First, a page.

Virgin Australia’s losses blow out to $386.7m, but clouds are clearing

Virgin Australia’s losses blew out almost $400 million in 2022, even though things improved at the end of the financial year as the aviation sector began to benefit from record demand for travel.

The carrier’s underlying loss increased more than fivefold to $386.7 million in the year to June 30, from $76.8 million in the previous year, financial results lodged with the Australian Securities and Investments Commission on Wednesday show.

Revenue increased by 45 per cent to $2.2 million, largely due to the boost in travel towards the end of the financial year, but failed to mitigate the company’s soaring expenses on fuel and staff which led to a statutory loss of $565.5 million.

Virgin chief executive Jayne Hrdlicka. The airline’s fortunes have improved markedly in the June quarter.Credit:Dan Peled

It’s a jarring fall from Virgin’s $3.7 billion statutory profit in the previous year, although those results were buoyed by its sale to US private equity giant Bain Capital in November 2020, which cleared away $4.4 billion in claims owed to Virgin creditors.

Virgin credited the resurgent demand for travel, the reopening of domestic and international borders, high vaccination rates and Australia’s new attitude towards “living with” COVID-19 for its marked fourth-quarter improvement. But its directors did admit the company’s operational performance had not kept pace with the rapid rebound in domestic travel.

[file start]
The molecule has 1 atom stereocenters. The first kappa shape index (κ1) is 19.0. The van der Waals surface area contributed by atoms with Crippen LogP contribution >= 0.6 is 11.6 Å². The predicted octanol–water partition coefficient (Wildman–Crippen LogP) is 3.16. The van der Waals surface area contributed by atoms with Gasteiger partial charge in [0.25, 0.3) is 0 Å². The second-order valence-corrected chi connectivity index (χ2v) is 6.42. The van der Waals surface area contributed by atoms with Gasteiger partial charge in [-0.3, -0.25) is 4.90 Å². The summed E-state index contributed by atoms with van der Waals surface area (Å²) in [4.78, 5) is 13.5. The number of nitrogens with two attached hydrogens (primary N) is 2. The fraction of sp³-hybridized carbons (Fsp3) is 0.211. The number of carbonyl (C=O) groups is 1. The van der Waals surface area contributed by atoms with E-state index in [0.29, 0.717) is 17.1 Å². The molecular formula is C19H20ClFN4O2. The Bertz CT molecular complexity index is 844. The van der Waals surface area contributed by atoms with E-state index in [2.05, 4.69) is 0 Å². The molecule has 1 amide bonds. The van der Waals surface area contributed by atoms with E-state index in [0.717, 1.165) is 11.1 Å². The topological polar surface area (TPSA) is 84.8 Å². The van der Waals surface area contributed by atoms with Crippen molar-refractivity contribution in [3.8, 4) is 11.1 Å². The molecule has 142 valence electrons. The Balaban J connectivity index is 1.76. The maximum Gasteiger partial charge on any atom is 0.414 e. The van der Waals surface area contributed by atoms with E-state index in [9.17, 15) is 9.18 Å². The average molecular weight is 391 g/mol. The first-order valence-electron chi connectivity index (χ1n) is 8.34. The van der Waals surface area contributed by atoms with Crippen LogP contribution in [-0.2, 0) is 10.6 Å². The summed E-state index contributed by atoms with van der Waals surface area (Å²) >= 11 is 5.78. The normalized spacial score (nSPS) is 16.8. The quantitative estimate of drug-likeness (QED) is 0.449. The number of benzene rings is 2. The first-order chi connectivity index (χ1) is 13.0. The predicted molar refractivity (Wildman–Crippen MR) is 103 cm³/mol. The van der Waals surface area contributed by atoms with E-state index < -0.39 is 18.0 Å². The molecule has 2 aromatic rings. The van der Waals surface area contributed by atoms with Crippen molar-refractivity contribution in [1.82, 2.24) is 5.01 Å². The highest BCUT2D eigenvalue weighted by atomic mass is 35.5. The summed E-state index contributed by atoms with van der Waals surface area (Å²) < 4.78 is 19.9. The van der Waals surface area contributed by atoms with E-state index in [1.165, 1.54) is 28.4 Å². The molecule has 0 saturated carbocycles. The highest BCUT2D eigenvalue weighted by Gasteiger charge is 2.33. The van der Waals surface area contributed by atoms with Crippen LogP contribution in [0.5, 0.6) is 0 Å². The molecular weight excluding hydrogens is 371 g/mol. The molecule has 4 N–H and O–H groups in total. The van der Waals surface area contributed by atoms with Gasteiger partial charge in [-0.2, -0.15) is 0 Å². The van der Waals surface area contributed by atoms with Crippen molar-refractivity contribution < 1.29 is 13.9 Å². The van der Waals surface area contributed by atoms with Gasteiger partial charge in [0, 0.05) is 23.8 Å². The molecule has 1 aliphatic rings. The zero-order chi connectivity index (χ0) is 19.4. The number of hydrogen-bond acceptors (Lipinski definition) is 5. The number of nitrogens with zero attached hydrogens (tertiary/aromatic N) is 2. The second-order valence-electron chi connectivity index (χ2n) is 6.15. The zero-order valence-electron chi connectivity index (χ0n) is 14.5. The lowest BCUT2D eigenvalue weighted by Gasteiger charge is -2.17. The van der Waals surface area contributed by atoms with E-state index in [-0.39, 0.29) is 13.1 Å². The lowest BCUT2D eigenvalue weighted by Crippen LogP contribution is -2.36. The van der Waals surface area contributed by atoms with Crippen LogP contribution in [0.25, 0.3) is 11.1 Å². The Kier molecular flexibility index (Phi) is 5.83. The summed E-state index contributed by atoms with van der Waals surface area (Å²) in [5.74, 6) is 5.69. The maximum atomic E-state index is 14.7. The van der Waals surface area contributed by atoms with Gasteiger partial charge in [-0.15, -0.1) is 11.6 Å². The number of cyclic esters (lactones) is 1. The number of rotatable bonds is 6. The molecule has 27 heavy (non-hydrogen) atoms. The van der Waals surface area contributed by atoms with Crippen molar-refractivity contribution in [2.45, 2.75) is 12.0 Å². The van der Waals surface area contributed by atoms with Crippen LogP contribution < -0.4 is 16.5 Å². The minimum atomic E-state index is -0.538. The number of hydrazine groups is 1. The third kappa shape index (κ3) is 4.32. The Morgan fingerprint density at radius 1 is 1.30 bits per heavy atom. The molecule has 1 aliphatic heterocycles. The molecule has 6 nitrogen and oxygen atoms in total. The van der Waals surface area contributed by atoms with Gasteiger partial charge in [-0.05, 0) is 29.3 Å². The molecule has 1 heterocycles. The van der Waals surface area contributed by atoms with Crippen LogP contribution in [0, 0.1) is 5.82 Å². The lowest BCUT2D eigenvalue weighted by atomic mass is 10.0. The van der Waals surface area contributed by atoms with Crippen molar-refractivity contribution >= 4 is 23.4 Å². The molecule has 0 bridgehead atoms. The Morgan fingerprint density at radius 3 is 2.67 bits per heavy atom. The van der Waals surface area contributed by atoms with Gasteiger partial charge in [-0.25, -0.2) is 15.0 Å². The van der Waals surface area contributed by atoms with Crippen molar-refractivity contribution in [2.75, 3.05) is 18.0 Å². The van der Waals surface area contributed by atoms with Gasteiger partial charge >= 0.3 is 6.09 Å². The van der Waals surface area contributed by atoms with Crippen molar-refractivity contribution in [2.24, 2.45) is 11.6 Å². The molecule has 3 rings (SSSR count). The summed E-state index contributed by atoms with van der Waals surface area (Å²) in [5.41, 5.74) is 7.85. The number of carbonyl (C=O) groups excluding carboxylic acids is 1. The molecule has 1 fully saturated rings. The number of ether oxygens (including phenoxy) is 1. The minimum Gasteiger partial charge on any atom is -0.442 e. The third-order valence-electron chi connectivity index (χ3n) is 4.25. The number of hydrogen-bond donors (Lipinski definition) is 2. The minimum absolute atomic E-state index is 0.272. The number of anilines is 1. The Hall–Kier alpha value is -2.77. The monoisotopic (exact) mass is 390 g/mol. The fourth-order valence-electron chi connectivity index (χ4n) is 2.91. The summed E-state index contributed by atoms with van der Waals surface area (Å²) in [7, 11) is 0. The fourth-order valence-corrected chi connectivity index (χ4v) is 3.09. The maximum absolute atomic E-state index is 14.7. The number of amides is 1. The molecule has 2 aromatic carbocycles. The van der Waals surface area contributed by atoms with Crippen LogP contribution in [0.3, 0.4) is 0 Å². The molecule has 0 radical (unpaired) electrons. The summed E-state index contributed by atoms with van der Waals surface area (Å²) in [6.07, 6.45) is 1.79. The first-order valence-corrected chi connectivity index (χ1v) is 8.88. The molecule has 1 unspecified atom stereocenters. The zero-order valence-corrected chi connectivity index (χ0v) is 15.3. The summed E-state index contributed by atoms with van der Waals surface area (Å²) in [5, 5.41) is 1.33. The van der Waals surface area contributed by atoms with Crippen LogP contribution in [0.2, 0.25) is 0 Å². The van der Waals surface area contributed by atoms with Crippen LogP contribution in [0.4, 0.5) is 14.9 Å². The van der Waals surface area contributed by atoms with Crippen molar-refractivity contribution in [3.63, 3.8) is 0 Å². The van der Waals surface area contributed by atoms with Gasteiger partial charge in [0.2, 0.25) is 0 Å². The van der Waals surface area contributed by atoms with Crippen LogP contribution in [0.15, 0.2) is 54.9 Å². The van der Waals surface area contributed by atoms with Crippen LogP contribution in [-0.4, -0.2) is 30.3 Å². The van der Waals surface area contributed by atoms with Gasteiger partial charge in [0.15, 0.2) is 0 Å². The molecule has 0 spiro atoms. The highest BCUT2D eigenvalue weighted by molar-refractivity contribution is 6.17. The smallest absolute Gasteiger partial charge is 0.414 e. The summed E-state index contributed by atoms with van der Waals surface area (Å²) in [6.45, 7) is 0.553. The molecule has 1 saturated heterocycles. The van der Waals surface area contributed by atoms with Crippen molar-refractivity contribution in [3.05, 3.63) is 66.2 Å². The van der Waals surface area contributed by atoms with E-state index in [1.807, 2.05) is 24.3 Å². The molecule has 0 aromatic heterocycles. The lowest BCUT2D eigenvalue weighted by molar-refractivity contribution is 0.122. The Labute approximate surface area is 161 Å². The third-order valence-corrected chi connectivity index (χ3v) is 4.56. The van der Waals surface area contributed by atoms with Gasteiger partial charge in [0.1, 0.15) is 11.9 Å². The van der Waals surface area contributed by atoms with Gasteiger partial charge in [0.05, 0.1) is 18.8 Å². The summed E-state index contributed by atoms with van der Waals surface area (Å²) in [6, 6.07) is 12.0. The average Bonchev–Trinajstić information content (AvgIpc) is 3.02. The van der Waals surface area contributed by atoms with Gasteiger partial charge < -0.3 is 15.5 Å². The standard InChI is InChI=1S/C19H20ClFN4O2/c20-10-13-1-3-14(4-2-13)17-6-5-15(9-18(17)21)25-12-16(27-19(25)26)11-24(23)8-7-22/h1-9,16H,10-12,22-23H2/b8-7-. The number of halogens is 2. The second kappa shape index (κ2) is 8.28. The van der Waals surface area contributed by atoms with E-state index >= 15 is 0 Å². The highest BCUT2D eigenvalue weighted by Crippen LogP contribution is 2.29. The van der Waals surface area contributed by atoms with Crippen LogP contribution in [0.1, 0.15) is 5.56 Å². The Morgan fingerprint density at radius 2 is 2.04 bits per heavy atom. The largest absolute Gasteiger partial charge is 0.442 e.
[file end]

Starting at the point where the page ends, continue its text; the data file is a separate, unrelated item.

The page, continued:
“Over Easter, Virgin Australia recorded its busiest travel period since before the pandemic, with Easter Monday a milestone day for Virgin Australia, with the highest number of daily passengers flying since before the pandemic,” they said in the financial report.

“However, similar to most airlines globally, Virgin Australia also encountered operational resilience issues – largely attributable to ongoing team member illness – resulting in material network disruption in the fourth quarter and requiring Virgin Australia to take proactive measures to reduce flying capacity in the short term.”

Virgin’s domestic cancellation rate was 7.7 per cent in July and just half of its flights arrived or departed on time, according to BITRE data. But the company says its internal metrics show marked improvement since then, with a completion rate of nearly 98 per cent for August and an on-time departure and arrival rate trending at 70 per cent.

“Our workforce has grown to more than 7,000 strong and since the July school holidays, we have employed over 500 people in key operational roles as well as making rostering adjustments which will support the busy period,” a Virgin spokesperson said, explaining that the company had hired more pilots, cabin crew and baggage handlers to meet demand.

Rival carriers Qantas and Rex also finished in the red in the 12 months to June 30, with a full-year loss of $1.86 billion and $68 million, respectively.

Since re-launching in November 2020, Virgin has grown its 737 fleet by more than 50 per cent from 55 aircraft to 88, with 77 in operation before the end of the financial year. The directors report stated Virgin’s growth strategy remained focused on obtaining a 33 per cent share of the domestic travel market and flagged the airline may consider adding long-haul international travel at some point in the future.

The group also committed to a net-zero emissions target by 2050 in the financial year.

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